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Mincey v. State

Court of Appeals of Georgia

July 1, 2015

MINCEY
v.
THE STATE

Motion to suppress. DeKalb Superior Court. Before Judge Flake.

Michael W. Tarleton, Brandon A. Bullard, for appellant.

Robert D. James, Jr., District Attorney, Leonora Grant, Lenny I. Krick, Assistant District Attorneys, for appellee.

PHIPPS, Presiding Judge. Doyle, C. J., and Boggs, J., concur.

OPINION

Phipps, Presiding Judge.

Gary Mincey appeals from his convictions for rape (three counts), armed robbery (three counts), aggravated sexual battery, aggravated sodomy, aggravated assault (two counts), false imprisonment (five counts), robbery by force, and burglary, in connection with offenses

Page 753

committed against five women; one of the rape convictions and the aggravated sexual battery conviction (along with other convictions) involved offenses committed against H. W. Mincey contends that the trial court erred by denying his motion to suppress DNA evidence[1] obtained from him pursuant to a search warrant, because the affidavit submitted in support of the warrant was insufficient.[2] Finding no error, we affirm.

Mincey asserts that the magistrate lacked probable cause to issue the search warrant to obtain a sample of his saliva because the incident described in the affidavit (which incident involved H. W.) submitted in support of the warrant did not show a fair probability that law enforcement officials had obtained any biological evidence from H. W. to which his DNA sample could be compared.[3]

" In determining probable cause, the magistrate's task is to make a practical, common-sense decision whether, given all the circumstances set forth in the affidavit before him, ... there is a fair probability that contraband or evidence of a crime will be found in a particular place." [4]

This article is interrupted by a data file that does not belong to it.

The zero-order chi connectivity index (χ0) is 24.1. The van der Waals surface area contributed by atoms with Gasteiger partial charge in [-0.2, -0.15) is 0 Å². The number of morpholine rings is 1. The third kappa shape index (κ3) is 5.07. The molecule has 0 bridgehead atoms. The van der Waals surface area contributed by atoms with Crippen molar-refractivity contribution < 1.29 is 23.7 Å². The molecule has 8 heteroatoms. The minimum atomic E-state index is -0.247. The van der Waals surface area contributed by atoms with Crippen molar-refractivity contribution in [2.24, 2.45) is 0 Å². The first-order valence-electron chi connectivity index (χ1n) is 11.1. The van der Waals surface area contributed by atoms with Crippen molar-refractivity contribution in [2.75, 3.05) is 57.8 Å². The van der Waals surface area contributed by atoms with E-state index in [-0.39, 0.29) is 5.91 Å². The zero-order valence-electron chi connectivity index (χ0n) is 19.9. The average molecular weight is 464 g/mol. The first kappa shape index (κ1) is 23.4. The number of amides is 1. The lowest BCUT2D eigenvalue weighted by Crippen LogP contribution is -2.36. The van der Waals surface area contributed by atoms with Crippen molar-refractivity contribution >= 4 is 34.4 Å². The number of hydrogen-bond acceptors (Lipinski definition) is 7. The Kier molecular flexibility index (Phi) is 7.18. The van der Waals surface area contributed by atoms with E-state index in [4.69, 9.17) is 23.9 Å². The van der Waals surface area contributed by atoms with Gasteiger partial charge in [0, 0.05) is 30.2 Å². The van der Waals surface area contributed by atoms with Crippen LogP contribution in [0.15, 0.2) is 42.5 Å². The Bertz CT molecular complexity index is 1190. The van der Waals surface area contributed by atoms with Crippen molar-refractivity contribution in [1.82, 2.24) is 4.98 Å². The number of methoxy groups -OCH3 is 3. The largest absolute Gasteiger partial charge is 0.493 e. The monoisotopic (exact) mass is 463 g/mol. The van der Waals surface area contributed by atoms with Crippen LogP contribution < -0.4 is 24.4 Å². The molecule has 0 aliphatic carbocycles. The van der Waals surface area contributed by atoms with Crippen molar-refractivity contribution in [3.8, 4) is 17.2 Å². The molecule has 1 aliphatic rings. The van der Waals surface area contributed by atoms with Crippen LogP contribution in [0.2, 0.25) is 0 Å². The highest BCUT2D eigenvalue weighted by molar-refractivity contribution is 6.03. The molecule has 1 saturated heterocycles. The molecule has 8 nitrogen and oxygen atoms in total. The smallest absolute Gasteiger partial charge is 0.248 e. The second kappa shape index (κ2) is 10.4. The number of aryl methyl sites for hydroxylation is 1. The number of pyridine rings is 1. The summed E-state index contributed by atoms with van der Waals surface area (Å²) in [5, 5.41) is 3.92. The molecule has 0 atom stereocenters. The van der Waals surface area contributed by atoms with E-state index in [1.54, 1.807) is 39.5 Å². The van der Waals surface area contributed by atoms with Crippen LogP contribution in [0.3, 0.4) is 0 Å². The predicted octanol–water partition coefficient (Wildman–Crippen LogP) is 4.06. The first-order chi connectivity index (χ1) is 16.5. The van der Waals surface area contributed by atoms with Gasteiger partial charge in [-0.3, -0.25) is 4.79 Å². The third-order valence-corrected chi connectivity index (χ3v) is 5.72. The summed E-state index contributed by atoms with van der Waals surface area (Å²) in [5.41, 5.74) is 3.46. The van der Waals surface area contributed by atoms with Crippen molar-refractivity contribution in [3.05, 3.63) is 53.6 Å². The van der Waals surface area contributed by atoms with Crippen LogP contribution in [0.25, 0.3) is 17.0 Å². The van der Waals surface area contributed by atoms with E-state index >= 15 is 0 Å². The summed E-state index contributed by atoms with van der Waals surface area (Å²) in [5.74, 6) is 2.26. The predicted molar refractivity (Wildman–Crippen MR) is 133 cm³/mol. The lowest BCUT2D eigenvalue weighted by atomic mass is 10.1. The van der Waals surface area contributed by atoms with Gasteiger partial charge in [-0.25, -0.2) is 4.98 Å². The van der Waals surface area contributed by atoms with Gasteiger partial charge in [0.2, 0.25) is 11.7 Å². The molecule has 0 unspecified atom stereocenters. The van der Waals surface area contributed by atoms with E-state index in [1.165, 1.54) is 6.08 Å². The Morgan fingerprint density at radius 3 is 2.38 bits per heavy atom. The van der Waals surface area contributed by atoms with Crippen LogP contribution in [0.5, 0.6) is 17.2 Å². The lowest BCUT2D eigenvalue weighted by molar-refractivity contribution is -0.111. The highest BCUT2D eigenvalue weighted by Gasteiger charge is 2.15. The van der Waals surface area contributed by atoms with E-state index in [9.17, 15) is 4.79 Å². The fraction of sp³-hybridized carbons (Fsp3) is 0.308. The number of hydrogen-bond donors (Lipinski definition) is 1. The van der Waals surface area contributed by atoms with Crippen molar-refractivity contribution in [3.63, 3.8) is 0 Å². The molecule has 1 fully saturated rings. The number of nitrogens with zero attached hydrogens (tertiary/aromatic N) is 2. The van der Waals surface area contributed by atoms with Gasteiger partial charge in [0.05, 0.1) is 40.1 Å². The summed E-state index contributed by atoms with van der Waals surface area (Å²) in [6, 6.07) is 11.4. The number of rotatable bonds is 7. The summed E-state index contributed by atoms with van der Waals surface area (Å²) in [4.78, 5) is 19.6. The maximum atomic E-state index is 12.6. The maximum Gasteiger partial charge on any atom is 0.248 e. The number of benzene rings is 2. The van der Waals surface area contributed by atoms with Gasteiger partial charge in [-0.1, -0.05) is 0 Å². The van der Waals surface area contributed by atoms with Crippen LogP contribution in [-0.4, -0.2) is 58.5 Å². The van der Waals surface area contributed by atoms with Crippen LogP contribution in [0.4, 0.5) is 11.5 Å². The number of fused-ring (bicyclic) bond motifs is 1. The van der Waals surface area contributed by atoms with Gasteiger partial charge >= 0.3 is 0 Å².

The [appellate court's duty] is to determine if there was a substantial basis for concluding that probable cause existed to issue the search warrant. Doubtful cases should be resolved in favor of upholding the determination that issuance of a warrant was proper, reflecting both a desire to encourage use of the warrant process by police officers and a recognition that once a warrant has been obtained, intrusion upon [332 Ga.App. 691] interests protected by the Fourth Amendment is less severe than otherwise may be the case.[5]

The evidence is construed most favorably to uphold the findings and judgment of the trial court; the trial court's findings as to disputed facts and credibility will be upheld unless clearly erroneous; and the trial court's application of the law to undisputed facts is subject to de novo review.[6] We afford substantial deference to a magistrate's decision to issue a search warrant based upon a finding of probable cause.[7]

Construed most favorably to uphold the findings and judgment of the trial court, the evidence shows that on November 29, 2011, H. W. was at home when a man entered her house, robbed her at gunpoint of various items, and forced her to have sexual intercourse with him. The assailant then ordered H. W. to take a shower, which she did, and he left. H. W. also left the house, contacted and gave a statement to police, then went to a hospital, where a sexual assault kit was completed.

On November 30, 2011, police officers attempted to initiate a stop of a vehicle they suspected was connected to a series of reported rapes. After an ensuing vehicle chase and foot chase, officers apprehended the driver, Mincey, in a retention pond. Officers found in the pond, near Mincey, a striped pillowcase he had been carrying. The pillowcase and some of its contents had been ...


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